NMC043 Postponing Crossing
Recorded: December 07, 2016
Subject: To postpone our Florida to Bahamas crossing, or not to postpone the crossing? A question we had to answer as a family.
“But we planned to make the crossing today!”
They say when you live on a sailboat, all plans are written in sand at low tide.
Sure, we had been planning to cross from Florida to The Bahamas, but if we held fast to those solid plans we would have made it harder for some of our crew members to make the transition from the things and people they loved to sailing full-time, and set ourselves up for a miserable trip. So–spoiler alert! –we postponed the crossing.
In this episode, I talk about some of the factors we had to consider before starting a major crossing like this. I hope you find some value in it to apply to your own life.
As always, thanks for listening and supporting this podcast!
Rosa Linda Román.
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Get the Full Episode Transcript:download the transcript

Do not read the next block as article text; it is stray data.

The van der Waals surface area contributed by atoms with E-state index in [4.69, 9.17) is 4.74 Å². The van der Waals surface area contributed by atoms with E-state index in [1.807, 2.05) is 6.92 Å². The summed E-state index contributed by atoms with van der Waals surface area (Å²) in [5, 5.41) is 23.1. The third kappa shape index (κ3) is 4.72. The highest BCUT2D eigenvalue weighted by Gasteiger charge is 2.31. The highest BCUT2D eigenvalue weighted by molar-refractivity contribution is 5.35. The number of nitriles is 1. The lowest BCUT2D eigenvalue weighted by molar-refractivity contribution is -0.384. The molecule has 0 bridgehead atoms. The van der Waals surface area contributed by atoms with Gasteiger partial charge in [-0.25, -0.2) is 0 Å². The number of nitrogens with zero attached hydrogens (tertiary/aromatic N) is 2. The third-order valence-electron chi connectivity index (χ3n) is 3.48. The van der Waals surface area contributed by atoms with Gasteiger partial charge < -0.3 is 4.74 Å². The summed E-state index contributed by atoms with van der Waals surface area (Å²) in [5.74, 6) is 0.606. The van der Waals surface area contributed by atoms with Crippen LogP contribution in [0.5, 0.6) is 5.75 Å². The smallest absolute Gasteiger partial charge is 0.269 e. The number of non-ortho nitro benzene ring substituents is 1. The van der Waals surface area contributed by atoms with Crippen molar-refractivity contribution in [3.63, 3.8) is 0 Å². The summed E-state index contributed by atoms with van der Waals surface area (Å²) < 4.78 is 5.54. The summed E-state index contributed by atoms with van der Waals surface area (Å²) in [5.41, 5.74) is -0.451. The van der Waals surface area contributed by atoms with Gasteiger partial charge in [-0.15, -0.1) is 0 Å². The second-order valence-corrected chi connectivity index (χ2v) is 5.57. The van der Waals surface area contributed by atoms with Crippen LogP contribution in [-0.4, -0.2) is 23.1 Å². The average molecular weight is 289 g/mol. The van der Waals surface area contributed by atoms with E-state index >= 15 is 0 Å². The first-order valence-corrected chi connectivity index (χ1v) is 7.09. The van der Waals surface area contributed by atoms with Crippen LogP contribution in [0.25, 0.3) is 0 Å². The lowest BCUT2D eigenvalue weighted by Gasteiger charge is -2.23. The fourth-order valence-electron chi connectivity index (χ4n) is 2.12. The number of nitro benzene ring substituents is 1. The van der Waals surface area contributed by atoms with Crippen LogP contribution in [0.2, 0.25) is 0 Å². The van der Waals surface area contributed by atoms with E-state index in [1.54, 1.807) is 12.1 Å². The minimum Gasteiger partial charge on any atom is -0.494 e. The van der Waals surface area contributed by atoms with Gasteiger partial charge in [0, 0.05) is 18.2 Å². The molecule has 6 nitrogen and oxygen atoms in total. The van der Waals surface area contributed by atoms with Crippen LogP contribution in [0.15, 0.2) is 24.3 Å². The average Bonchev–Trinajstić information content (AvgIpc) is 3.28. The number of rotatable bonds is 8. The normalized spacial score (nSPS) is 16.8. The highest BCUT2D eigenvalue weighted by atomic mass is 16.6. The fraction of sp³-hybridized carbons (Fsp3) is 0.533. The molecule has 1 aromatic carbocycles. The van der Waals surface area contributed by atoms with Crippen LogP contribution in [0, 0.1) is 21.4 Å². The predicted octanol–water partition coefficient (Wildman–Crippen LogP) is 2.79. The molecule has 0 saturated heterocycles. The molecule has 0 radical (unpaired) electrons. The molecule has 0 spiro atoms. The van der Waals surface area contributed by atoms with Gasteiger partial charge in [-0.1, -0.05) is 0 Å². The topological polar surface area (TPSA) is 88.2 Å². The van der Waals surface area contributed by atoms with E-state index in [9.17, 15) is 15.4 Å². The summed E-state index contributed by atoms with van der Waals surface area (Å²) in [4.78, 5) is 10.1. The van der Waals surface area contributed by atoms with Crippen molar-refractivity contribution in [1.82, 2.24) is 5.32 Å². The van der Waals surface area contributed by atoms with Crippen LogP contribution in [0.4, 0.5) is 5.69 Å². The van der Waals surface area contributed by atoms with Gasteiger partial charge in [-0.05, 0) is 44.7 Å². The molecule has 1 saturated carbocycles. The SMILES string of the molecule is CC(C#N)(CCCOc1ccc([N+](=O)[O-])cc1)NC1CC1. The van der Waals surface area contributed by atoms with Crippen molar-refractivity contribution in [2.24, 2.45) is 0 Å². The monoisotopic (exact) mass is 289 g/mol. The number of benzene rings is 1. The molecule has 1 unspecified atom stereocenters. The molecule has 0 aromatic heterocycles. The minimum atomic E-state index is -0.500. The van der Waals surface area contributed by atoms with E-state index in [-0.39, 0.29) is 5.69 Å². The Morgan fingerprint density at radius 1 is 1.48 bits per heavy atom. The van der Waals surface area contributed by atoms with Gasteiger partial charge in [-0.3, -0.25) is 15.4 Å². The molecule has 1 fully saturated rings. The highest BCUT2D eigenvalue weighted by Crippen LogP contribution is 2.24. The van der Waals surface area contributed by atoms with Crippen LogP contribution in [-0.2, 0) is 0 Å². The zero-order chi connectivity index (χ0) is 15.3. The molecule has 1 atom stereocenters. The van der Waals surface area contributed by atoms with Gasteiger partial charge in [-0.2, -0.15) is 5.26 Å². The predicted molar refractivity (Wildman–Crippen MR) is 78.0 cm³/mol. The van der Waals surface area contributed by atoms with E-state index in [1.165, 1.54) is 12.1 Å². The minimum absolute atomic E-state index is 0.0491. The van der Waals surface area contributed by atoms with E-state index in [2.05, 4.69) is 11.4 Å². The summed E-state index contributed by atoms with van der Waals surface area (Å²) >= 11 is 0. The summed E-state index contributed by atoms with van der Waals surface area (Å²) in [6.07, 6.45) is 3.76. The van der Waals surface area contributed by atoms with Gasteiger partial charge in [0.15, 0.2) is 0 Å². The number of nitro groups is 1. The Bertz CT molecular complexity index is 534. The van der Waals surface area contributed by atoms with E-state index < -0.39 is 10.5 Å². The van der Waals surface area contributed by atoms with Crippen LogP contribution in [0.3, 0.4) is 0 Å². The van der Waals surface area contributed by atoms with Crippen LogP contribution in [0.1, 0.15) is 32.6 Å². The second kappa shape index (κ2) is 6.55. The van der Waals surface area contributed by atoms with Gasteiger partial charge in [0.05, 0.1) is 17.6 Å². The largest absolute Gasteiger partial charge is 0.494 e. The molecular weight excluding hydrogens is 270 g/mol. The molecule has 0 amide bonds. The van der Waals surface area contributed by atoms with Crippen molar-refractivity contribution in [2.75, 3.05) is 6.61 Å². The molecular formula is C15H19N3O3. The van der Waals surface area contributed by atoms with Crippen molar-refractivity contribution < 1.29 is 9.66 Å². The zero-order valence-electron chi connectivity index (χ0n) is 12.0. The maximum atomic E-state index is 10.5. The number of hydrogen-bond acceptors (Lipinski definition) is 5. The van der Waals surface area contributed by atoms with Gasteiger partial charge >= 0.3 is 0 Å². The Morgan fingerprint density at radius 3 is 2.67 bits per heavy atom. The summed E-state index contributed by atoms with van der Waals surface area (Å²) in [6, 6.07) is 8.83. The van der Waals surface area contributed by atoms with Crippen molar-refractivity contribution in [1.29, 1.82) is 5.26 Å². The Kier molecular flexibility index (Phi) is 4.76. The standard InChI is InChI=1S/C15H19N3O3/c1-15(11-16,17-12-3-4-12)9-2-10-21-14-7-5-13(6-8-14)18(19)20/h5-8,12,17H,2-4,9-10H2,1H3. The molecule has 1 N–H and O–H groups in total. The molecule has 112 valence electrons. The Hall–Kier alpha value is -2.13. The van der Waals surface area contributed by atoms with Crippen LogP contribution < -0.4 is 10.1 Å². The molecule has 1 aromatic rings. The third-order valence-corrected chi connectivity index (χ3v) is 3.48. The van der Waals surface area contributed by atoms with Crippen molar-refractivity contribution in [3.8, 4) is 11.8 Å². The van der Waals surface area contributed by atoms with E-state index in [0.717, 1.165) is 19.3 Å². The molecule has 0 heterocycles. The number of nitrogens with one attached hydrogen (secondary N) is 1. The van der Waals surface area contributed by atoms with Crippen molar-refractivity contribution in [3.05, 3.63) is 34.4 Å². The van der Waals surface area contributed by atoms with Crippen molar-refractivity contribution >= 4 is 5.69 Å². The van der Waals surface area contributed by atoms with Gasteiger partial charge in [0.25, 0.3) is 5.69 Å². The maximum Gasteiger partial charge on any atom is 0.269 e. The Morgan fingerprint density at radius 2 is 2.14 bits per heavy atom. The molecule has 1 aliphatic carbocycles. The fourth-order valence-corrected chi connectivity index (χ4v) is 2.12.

Rosa Linda Román (00:10): Hello and welcome to New Mexi-Castaways, I'm Rosa Linda Román, and I am driving from the Fort Lauderdale Airport heading back to the Dawn Treader, the 45-foot sailing catamaran. That is our home, which we are preparing to sail across from Florida to The Bahamas. I'm actually not coming from the airport. I'm coming from Outdoor World or something like that. This massive store, it's like a Wonderland for outdoors. Men and women, I should say, that is really, really interesting. There's just aisles and aisles of anything you could ever want to go, fishing, hunting. I don't even know what it was just, it was massive. I had gone first to the diving store, looking for something called shark bands, divers direct, and they didn't have any left, but basically I'm looking for the holiday presents to bring with us to The Bahamas and because we're going to be over in The Bahamas over the holidays. Rosa Linda Román (01:38): And one of the things the kids and I have been looking at for quite some time is the shark band. So basically they're like wrist bands with magnets in them that are supposed to scare away sharks. I don't know if they work or maybe we'll just have them as the placebo effect, but I was going to get them as something for the kids and me at least, or maybe Miss Allie, because that is something we struggle with living on the boat. We love swimming. Today, I took my sister who was visiting. That's why I'm coming back from the Fort Lauderdale Airport. By the way, my sister Sarah came to visit, to see my daughter Ahava in her state meet and just visit us here on the boat. And I took her to Blue Heron Bridge, which Allie introduced us to as a really great snorkeling spot. Rosa Linda Román (02:32): And so we went and did that and it was wonderful, but the whole time I'm in the water, I'm trying to stay calm and be calm for everyone and exude confidence and calm for the kids because it was my sister who lives in Chicago and doesn't, you know, snorkel much. She's probably done it one other time in her life, and my kids and me. And so, I worry when I'm in the water, I'm always worrying about sharks. I have nightmares about sharks, I've always had them since I was a little girl. Maybe I watched jaws too early in life or at all. And so, I worry and I try to be calm and confident with the kids and act like it's totally fine, but I have heard of the stories of sharks fighting people and like everyone else has. Rosa Linda Román (03:25): And I would like to not be so stressed when we want to go for a swim off the back of the boat. One of the places we're going, which we love is Hope Town in the Abacos of The Bahamas. And there was, I don't know, maybe a year, a year and a half ago off the very beach where we have anchored, and we've gone swimming to Tahiti Beach. There was a shark attack. Now I have not told my kids this and I don't even know if Nathan knows this, but when I think about that, it scares the heck out of me because it's very shallow water. And a woman was swimming, a young woman, like college age, I think, and she was just swimming, I think from the beach to her boat, which is not very deep or scary. And she was all of a sudden was bitten in the back. Rosa Linda Román (04:15): And luckily, she survived and I think is going to make a, a pretty full recovery, but that's scary stuff. And I think about that all the time, living on a boat. So, if I can get a wrist band or a foot band that we can put on and jump in, and feel less worried about a shark attack then it's worth every penny I might spend. So, that's what I went in search of. What I ended up getting, because I didn't have the shark bands, I went next door to this big outdoor Wonderland. It reminded me of like the Griswold's vacation or something. I don't even know just so many things available. It was overwhelming in the store. And I ended up buying a casting net to get bait. That's something that one of our friends recommended for my husband, because he took him out cruising, you know, they went fishing, and when they did, he had tossed his casting net and he said, “Oh, you're a natural.” Because he had never done it before. Rosa Linda Román (05:22): And I figured this would be a nice way for him to get bait when we are out at sea instead of trying to keep squid in our freezer, which makes the freezer stink because they do like fishing. And so, yeah, so that's what I got at this Outdoor World. And now I'm driving back toward the boat. Actually, I'm going to go back and pick up Ahava from gymnastics and then have a very late dinner and then go back to the boat. This is just kind of chatting about what is going on with us. We did move back onto the boat about maybe 10 days ago, two weeks max. And just yesterday, we finally got our sail installed. It had to be taken off to be patched because of the fire on the boat that was adjacent to ours and our sail bag had to be replaced because it had a whole of little holes all over it. Rosa Linda Román (06:18): And what else? Just a number of things that had to be done. Oh we didn't have curtains at all because the inside of the boat had smoke damage. And so everything inside the boat had to be cleaned. The walls had to be wiped down, all the linens and curtains had to be washed. Some things they did really, really well. The bathrooms were speaking stain clean and the boat smelled good. But our curtains when they put them back on, it was like they were a wrinkled mess. I mean just crumpled mess. And before that we had these beautifully pleated curtains. So, I sent them back and said, they need to be pleated. You know, they need to be redone, or touched up, or whatever. And so then they took them, and they did iron them somewhat, but they didn't iron out all the wrinkles, but they did iron out all the pleats, which makes no sense whatsoever. Rosa Linda Román (07:19): So, we ended up with non-pleated curtains that still looked terrible. And I sent them back a third time, and finally, the lady who is the project manager ended up fixing them. So, still, it's a big job to put them up. And so we put them up. Nathan was just putting them up this evening. I put a few up this morning. So, these are some of the preps that we've been doing, things we've been working on, trying to get everything ready to go. And there's only so much we can do to prepare because in the end it's not just the things that we need to do, but we have to wait for a weather window. That's the main thing that's going to determine when we can cross from Florida to The Bahamas. Basically, you have to have the wind shift in the right direction, so that you don't have it at your nose the whole time. Rosa Linda Román (08:19): And you also want the seas to be calm because obviously we're crossing the ocean with our kids, and babysitter on board. So, we want it to be somewhat calm, at least as calm as we can get it. And you've heard the expression, fair wind and following seas, so that's what you have to wait for. And as luck would have it, there is a weather window open tonight. Like, right now conditions are favorable to head to The Bahamas. So, we were scrambling because we only just got back on the boat 10 days ago. And we really wanted to try to get to Hope Town in time for the holidays because that's where so many of our friends are. We're actually bringing some things over for some friends anyway. So, we were kind of pushing to try to get over, and I was really thinking we were going to leave on this weather window. Rosa Linda Román (09:18): We would've left to probably 2:00 AM and made the crossing, and you cross from the Lake Worth Inlet to a place called Memory Rock, which is really just a shallow area where you kind of anchor and you wait until the light is good because once you go from there, it gets very shallow. You have to see the bottom and make sure that you're not coming in at night because you don't want to run a ground. So, I thought we were going to try to do that tonight. And Nathan was leaning toward that as well. There were two major pieces of the puzzle that needed to be done as far as we thought before we could do that. One was to get the water maker finished, to finish installing the water maker. That has been a work in progress for some time. And yet, they were waiting for some parts that hadn't come in. So, we can't finish the water maker until the parts came in. Rosa Linda Román (10:08): Well, they came in this afternoon, so I still was believing like, okay, we're going to scramble or we're going to get it done either way, you know. We'll get the water maker in and then we'll go. Well, they also were getting the engines tuned and they were waiting for some parts for that. Those also came in today and they got that done today. So again, we thought, okay, let's go. We're going to be able to do this. There are a few other little things that weren't coming together. Some of the packages that were sent for the holidays have not arrived yet. But we were going to kind of cut our losses and say, “Well, that's fine. We'll just, you know, make arrangements some other way to get these packages and make this crossing tonight.” Rosa Linda Román (10:52): But then midday, we were scrambling trying to get everything done. And I went and talked to Nathan, who was on call after, after call, had so many meetings. You know, we need to decide if we're going to take this weather window. And so he looked up the weather and as of yesterday, the weather window was going to open up tonight, last for about 24 to 30 hours, and then close with a vengeance, and like a system was going to move in and make it, so it would be impasable for us to if we had gone at that point or if the front moved in faster than we had expected. So, that was one option. And then as of yesterday, the next best option was going to be a week from Thursday. So, like a week from tomorrow. Well, when he checked again this afternoon, there's a new weather window opening up on Monday afternoon or evening. Rosa Linda Román (11:45): And today at the time of this recording, it is Wednesday, the 7th of December. So, on the 12th of December, it looks like another window is opening up. And that was such a sigh of relief for us because it will give us time. And the final piece of the puzzle is, well, maybe not the final, but one more piece of the puzzle is our daughter Ahava did have her state meet and it was in gymnastics, which was in large part the reason why we stayed here in Florida, when we moved here onto the boat. We stayed because she really loved this gym and was making great progress. And we figured we'd let her see her gymnastics season through, and then we'd sail. Well, she really didn't want to leave. And Ahava's been of our biggest proponents out of the kids for being on the boat, and living on the boat, and sailing. Rosa Linda Román (12:38): So, this morning when she was just crying and saying, she didn't want to leave, you know, we can't help, but listen, because obviously it matters that much to her. Ahava doesn't cry just for anything. And it turns out that she wants to have time to say goodbye to her friends. Now, if you've listened to this podcast long enough, you'll know that when we were leaving New Mexico, we delayed by a day or two for our move out here because Ziva, she wanted to have a sleepover party with her friends and say goodbye properly. And so it only makes sense that we would, if, as long as we can still get there in time to bring the packages to our friends and to be somewhere that we're happy by the time the holidays roll around, then it's worth slowing down so that our daughter can spend some time and say goodbye properly to her teammates. Rosa Linda Román (13:36): Now, this is not to say this is forever. In theory, we could come back here, but maybe we start sailing and just love it and decide we want to go farther and not come back to shore too quickly. So, I want to make sure she has enough time to say goodbye. And I think that her friends are trying to plan something, a little something for her to say goodbye. So, I want to give the space for that. You know, as much as I want to get going, I also want to do it the right way. The other thing is we are bringing our babysitter, Allie, with us and you know that's a process, bringing another grownup with us and trying to work out all the details and how we're going to make it work. And she's very hesitant. I mean, she's excited about the potential of this trip, but she's very hesitant because she's starting school in January and she feels like she's behind and wants to study a whole bunch before she starts this program that she's working on. Rosa Linda Román (14:44): So, trying to make sure she's okay and make sure the kids are okay emotionally. And by the way, Nathan hasn't taken any time off at all. So, he's working nonstop. All of this, you know, starts to add up when I have like tangible things that have to happen before we actually sail. One is obviously getting the stuff for Hanukkah because we are going to be away from land for the holidays. But more than that, it's getting the staples that we're going to need because we're trying to look at it as we are going to be gone for two months. Now, we may not. It may turn out that Nathan just can't take the time off and then we'll have to regroup of figure that out. But for now, I like to assume that we are going to take at least two months. Rosa Linda Román (15:37): And based on when we did this, the first time, we lived on a boat called Hakuna Matata back in 2009 and 2010, there were certain things we learned from that experience that we need to make sure to put to good use now, some of those lessons. And one of them is to make sure to have certain supplies, which at some point I'll do a podcast about what supplies we're bringing with us, and you know, what we can do without and what luxuries we decide are worth the money, but even just things like flour and sugar. And most importantly for my kids, milk, or powdered milk, or boxed milk because my kids are, well, especially one of them, Ahava is a milkaholic. And so, I frequently say without cows two of my three kids wouldn't probably have survived because they love dairy products so much. In fact, I have a joke, so instead of a German Shepherd on board, we need to get a cow so that she can always have milk. Yeah, so anyway I'm going to take a little break, give my voice a pause, make sure I know where I'm going and I will be right back in a little bit. Rosa Linda Román (17:03): All right. I'm back. And just made a couple phone calls and now ready to chat some more with you guys. It's interesting doing these audio recordings because I like to do them. I like, I mean, it gives me a chance to kind of just talk it through, and feel like I'm documenting some of the process. I'm hoping along the way I'm capturing some of the natural audio. I have been capturing some of the natural audio from just the process of living on a boat, moving onto a boat you know, KonMaring our house. You don't have to go back through the archives if you don't know what I'm talking about. And so hopefully, as I'm recording these and recording the audio, I can put together a bit of a video. I mean, an audio journal. See, I'm so used to video because that's what I've been doing for so many years. Rosa Linda Román (18:07): But, an video journal of our journey, because one of the things I've noticed is it's really hard to remember to record video when I'm interacting with my family. They are used to being on camera and you know, I've been recording them forever in a day, their whole lives basically. And so, because of that and just my natural tendency and New Mexicast, they have a sense of the camera, they're comfortable on camera and talking on camera, all three of my kids. But there are times where I just want to document the thing, but not interrupt it, you know? And video is very intrusive, but audio, a lot of times I can just just collect the sound and not interrupt the moment. Especially, like on this iPhone 7 that I have because I have it set up where I can turn on the voice memo function and then just start recording whatever is around us. Rosa Linda Román (19:20): And like today when we made the decision about not sailing, and announced that with the kids and Miss Allie was there too, I just put this headset that I have on, and then I was able to capture his natural conversation. And a lot of times I'll just put the phone right in front of whoever's talking or in the general area, so you guys can listen in a little bit on the process. So, I'll try to get better about that as we are about to sail to at least, you know, because I'm always taking pictures and Allie will be taking pictures, the kids probably will be taking pictures so we can always add those in, so you guys can see some of what we're seeing, but I really want to make sure to capture the feelings and the thoughts of the journey, especially of the kids as they're processing what it's like to live on a boat and all the good and the bad and the, you know, unbelievable that comes along with that. So, I think I'll take a break here and let let's play that audio from when we were announcing to the kids this afternoon that we were not going to leave tonight, but instead were going to leave hopefully when the weather window opens up on Monday, instead Nathan (20:43): We looked at the weather and we could go tonight, but the problem is we feel very pushed and we don't have the water maker done yet, we have packages that aren't done, Ahava hasn't said goodbye to friends, Ziva hasn't done her volleyball, blah, blah, blah, all the stuff. So, we're really pushing it tight to do this, and we don't have a window. The window closes with about 18 knot winds tomorrow night from the wrong direction. So if they come in early or we were to not find shelter and we've got to make it all the way to get great sail key, which is, you know, 12, 13 hours of travel to get to where we need to be. So, I looked at the next window, and next window is Monday night or Tuesday early morning, like 2:00 AM Tuesday morning. Speaker 1 (21:35): Nathan (20:43) So, that's when we're going to leave, which is the 13th of- Nathan (20:43) Speaker 1 (21:39): [INDISCERNIBLE 21:39] Nathan (21:41): Okay. So, but that means we have to have everybody on board and everything done by the end of this weekend so that we- Speaker 2 (21:50): I want to give Ahava candy. Nathan (21:51): So, of course you do. Speaker 2 (21:53): [INDISCERNIBLE 00:21:53] Nathan (21:56): Speaker 3 (21:56): So, anyway, long and short of it is that we have to have everything packed in our bags, that gives us a little bit of breathing time. And then if the window comes early, because it's predictive, then we can just go, and if it delays a little bit, then we can go too. So, I think that's what we’ll do. Speaker 2 (22:11): I think that's great, because then we don't have to wait a whole week. We can still get there on time and we don't have to do uit, and we can go to parents today. Nathan (22:18): That's true. Rosa Linda Román (22:19): Yeah. And that was part of it. Nathan has a lot of things that have to happen workwise and daddy has a lot of things up and workwise. My sister is here. And I would like to be able to not be freaking out all day that she's here her last day and then we can go do blue hair, and Ahava can go to her gymnastics. So, that's the bottom line. Rosa Linda Román (22:46): All right, we're back. And I now have Ahava in the car. So, I figured I'd wrap up this show with a little Q&A with Ahava who just came out of gymnastics. And we just had dinner at a Thai restaurant. And of course, the topic at hand is what we're thinking and feeling about getting ready to leave. So Ahava, we were talking about leaving tonight. Like, we would basically be going in about four hours if we had left tonight, but now we've moved that back and I just wanted to see what you thought about that. Ahava (23:25): I'm really glad that we did not leave tonight. You give me a chance to say goodbye to my gym people and everything. Rosa Linda Román (23:39): So, you're friends and your coaches? Ahava (23:40): And we wouldn't be ready in time, anyway, everyone would just be stressed except for mommy who would just go naked to The Bahamas. Rosa Linda Román (23:48): I'm not going naked to The Bahamas. No one needs to see that. However, I was going to see if you, I wanted to ask, other than your gym, because obviously you're going to miss your friend and your gym, what do you think you're going to miss the most if you're on islands, like small islands without like, you know, the big, big city stuff like cars and malls and things like that. What do you think you'll miss the most. Ahava (24:21): Milk. Rosa Linda Román (24:21): Well, you can get milk The Bahamas. Ahava (24:25): Yeah, but it's $13 a gallon. Rosa Linda Román (24:28): Well, that's what it was when we were there last time. That is true. Ahava (24:30): Probably went up. Rosa Linda Román (24:33): I don't know. Let's hope not. So, you'll miss milk. Anything else? Ahava (24:43): Gymnastics. Rosa Linda Román (24:45): I told you other than your gym. Ahava (24:49): Milk. Rosa Linda Román (24:49): Ahava (24:51): Gym, milk and gym. Rosa Linda Román (24:53): Well, I have, I have a third thing that I think you'll miss. Ahava (24:56): What? Rosa Linda Román (24:56): Wifi. Ahava (24:57): Oh yes. That's good too. Rosa Linda Román (25:02): You'll miss your wifi. Ahava (25:04): That's going to be hard too. Rosa Linda Román (25:06): I know it's going to be hard for all of us, I think. Okay. Ahava (25:11): Yeah, except for daddy still has cellular. Rosa Linda Román (25:13): I'll take those. Ahava (25:14): He has a cool international one that works anywhere in the world. Rosa Linda Román (25:17): Yeah. But he'll be only using that for work. So, thank you for interviewing. I think that's a good place to wrap up this show. I had shared some of the process with our listeners. I call the show New Mexi-Castaways, because we're about to cast away from the shore. And I was just sharing with the listeners what is going through my mind about preparing to leave and I'm grateful to have your opinion too, Ahava. All right, so can you say bye to everybody? Ahava (25:51): Bye, and this is A to Z Travel Kids. Rosa Linda Román (25:54): Oh, that's another show for another day. We keep wanting to launch a show just for the kids, but for now you're listening to New Mexi-Castaways. That's Ahava and I'm Rosa Linda Román. Ahava (26:07): And this is New Mexicast. Rosa Linda Román (26:09): Bye